BWW Interviews: Christopher Butler, This Dancer's Life

BWW-Interviews-Christopher-Butler-This-Dancers-Life-20010101

Christopher Butler is one of the stars of Nashville Ballet, taking on some of the most challenging roles to be found for men in the canon of classical ballet and contemporary dance. He's also a critical and audience favorite, veritably dancing his way into the hearts of dance devotees during his career in Nashville.

And while you're probably best advised not to challenge him to a race anytime soon (read on to find out what that means), you will probably be pleasantly surprised by his philosophical, yet pragmatic, approach to his career, thanks to the insights provided when he sat down to answer our question and to give us a glimpse into "This Dancer's Life."

Read on - and if you're not already - you'll certainly become a big fan of Christopher Butler...

What was your first introduction to dance as an art form? My first introduction to dance was a studio recital I was dragged to thanks to my sister's involvement. I'll never forget it. The studio had a sizable boys class and they did this one piece to the overture from Robin Hood: Prince of Thieves. It was the coolest thing I had ever seen. From then on I was hooked. I was filled with this desire to be onstage and perform.

What was your first real job as a dancer? I was hired by Steven Mills to join Ballet Austin II when I was 22.

When did you know you wanted to pursue a career in dance? I started taking classes when I was 11. By the time I was 14, I knew I wanted to dance professionally.

Who is your dancing idol? Carlos Acosta, hands down. His form and technique are second to none and to watch him is truly electrifying. I've shown video clips of him to several friends of mine who have no interest in dance at all, and thewere instantly converted by it.

Why do you pursue your art in Nashville? What are the best parts of working here? I was hired here, so I came here. But once I was here the city grew on me. It has all the charm of a small town with many of the conveniences of a larger city.

What is your dream role as a dancer? If you could dance any role...what would it be and why? A piece called Vestris famously performed by Baryshnikov, it has two of my favorite aspects of dance in one role--dynamic movement and storytelling. You have to change your character several times in a seven-minute solo while wearing a white wig and tunic. It takes a very talented performer to do that. If I am ever cast in the role, I will definitely feel as though I have arrived.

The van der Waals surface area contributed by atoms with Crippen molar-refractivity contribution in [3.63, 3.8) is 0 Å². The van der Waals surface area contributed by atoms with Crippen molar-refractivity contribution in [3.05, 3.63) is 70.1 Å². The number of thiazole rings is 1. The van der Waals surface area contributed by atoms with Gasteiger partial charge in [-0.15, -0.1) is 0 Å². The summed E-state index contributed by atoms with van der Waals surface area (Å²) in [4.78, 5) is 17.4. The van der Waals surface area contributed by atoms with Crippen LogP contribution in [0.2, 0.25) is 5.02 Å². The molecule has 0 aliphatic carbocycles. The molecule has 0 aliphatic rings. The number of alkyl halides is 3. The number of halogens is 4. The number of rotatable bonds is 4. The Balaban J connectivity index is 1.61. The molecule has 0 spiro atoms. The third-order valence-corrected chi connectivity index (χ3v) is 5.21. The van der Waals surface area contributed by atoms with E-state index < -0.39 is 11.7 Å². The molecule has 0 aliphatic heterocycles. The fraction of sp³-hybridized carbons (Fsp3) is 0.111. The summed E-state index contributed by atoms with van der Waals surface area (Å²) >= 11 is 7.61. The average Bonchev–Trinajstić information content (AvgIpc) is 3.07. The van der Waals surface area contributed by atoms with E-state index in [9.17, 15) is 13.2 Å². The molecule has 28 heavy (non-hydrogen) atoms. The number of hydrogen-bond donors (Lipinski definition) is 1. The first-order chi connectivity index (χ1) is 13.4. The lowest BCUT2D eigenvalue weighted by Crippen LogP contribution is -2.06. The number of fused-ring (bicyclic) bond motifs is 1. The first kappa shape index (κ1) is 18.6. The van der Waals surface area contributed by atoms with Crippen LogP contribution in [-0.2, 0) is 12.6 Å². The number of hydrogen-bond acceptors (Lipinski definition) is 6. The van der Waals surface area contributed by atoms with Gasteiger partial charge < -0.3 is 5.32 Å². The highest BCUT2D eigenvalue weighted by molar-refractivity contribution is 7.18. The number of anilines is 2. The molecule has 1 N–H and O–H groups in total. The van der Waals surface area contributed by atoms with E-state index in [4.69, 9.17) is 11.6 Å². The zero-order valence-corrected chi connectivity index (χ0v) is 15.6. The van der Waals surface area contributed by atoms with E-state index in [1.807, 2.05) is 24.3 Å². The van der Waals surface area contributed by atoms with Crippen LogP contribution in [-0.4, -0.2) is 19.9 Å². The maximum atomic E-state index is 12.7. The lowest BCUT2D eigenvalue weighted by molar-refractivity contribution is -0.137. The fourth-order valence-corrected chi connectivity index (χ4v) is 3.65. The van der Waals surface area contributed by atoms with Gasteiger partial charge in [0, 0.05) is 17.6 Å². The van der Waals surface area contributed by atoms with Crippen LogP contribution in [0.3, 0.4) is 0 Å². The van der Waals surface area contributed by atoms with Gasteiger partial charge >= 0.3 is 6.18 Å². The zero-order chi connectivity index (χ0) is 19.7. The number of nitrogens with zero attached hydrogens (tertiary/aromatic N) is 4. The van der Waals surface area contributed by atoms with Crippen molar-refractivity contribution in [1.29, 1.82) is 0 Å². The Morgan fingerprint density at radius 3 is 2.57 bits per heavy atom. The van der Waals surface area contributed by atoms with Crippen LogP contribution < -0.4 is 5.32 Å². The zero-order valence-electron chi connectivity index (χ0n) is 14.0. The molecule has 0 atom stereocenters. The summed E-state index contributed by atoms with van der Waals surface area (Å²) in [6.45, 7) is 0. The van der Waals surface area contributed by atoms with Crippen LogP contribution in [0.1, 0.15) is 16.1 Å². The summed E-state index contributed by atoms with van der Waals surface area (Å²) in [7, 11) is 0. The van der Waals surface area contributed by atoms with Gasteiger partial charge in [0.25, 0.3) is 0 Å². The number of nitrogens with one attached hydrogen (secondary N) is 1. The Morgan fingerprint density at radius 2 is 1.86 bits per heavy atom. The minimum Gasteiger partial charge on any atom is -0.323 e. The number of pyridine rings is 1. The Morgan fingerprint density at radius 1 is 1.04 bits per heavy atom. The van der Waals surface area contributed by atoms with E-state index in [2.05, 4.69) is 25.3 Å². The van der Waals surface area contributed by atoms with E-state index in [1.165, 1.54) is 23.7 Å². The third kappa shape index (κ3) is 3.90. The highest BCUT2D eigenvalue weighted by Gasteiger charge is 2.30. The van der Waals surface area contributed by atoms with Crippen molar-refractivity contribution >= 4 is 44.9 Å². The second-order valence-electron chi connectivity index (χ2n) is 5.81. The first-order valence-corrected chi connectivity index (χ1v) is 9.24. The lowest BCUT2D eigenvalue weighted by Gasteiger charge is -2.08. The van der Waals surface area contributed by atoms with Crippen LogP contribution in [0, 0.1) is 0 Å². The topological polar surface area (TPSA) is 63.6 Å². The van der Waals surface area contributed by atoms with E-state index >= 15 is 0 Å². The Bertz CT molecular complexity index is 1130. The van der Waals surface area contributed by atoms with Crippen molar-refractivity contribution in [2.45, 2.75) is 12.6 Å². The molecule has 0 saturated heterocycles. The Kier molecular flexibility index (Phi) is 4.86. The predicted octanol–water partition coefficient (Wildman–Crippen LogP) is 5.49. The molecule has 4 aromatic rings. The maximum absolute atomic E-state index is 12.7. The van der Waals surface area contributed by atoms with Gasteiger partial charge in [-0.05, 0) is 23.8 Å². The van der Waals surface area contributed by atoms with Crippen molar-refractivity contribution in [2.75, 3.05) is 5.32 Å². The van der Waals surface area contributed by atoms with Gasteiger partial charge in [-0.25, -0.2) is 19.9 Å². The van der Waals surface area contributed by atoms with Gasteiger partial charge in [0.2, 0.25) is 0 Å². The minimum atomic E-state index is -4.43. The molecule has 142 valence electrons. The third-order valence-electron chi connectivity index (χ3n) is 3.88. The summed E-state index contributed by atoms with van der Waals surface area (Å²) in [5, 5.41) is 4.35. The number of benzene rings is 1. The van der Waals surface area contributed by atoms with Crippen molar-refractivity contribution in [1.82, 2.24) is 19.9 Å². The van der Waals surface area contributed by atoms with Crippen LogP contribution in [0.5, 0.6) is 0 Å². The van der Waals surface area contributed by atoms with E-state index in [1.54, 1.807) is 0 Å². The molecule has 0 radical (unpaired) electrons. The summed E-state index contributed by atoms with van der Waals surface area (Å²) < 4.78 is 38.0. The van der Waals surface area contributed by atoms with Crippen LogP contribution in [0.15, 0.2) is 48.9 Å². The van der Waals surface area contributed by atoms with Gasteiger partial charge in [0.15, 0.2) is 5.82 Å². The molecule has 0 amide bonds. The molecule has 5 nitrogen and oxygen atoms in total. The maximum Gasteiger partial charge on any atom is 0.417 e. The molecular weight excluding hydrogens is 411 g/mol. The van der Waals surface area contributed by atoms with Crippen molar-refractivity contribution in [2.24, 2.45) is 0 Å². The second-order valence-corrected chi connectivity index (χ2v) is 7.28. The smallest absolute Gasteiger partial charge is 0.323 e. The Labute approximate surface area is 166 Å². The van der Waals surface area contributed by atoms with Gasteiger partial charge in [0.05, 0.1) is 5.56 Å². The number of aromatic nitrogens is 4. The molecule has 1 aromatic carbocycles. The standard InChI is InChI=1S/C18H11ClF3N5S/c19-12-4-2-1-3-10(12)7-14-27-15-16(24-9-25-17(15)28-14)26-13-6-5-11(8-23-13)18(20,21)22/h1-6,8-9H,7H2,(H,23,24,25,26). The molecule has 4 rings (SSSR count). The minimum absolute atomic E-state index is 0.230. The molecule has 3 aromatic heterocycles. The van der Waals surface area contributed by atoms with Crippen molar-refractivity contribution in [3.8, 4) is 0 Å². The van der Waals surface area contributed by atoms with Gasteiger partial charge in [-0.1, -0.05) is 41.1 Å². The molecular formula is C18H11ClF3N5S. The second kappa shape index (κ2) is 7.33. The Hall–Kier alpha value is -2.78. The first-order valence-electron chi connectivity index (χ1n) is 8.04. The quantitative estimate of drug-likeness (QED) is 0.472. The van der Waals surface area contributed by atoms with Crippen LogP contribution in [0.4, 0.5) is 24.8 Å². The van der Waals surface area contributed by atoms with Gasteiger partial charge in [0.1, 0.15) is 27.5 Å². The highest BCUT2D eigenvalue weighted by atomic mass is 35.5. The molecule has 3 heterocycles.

What is the brightest spot on your resume...what role/work is your most favorite? I got to perform Twyla Tharp's The Storyteller recently, which was in the top three hardest pieces of my life - physical exertion coupled with just lots and lots of steps. It was very satisfying.

What's the biggest misconception people have about dancers? The biggest misconception is that dancers are not competitive. We are. If you don't believe me, let's race.

Who would play you in the film version of your life story? Michael J. Fox. I was a huge Back to the Future fan, and I've been told I look like him.

What's your favorite work created for dancers to perform? Sechs Tanze by Jiri Kylian.

If you could have dinner with any three figures (living or dead, real or fictional) who are a part of the world of dance, who would you choose and why? I would have dinner with American-born choreographer William Forsythe, Martha Graham and a true cornerstone of American ballet, the legendary teacher Stanley Williams, who I believe had just as much to do with shaping the dancers of New York City Ballet as George Balanchine.

Imagine a young person seeing you onstage or seeing a production in which you played a major role coming up to you and asking you for advice in pursuing their own dream...what would you say? Picture yourself in a moment you imagine to be the pinnacle of your dream, now hold it, keep it close and have it ready for instant recall at a moment's notice. There will be obstacles, let-downs, self-doubt and all kinds of other problems you'll face in pursuit of your dream. It is when these issues arise that you will need to step back, remember your dream moment, then figure out a solution. Above all, have fun. Life is a trip and yours is going to be a wild ride!

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From This Author Jeffrey Ellis

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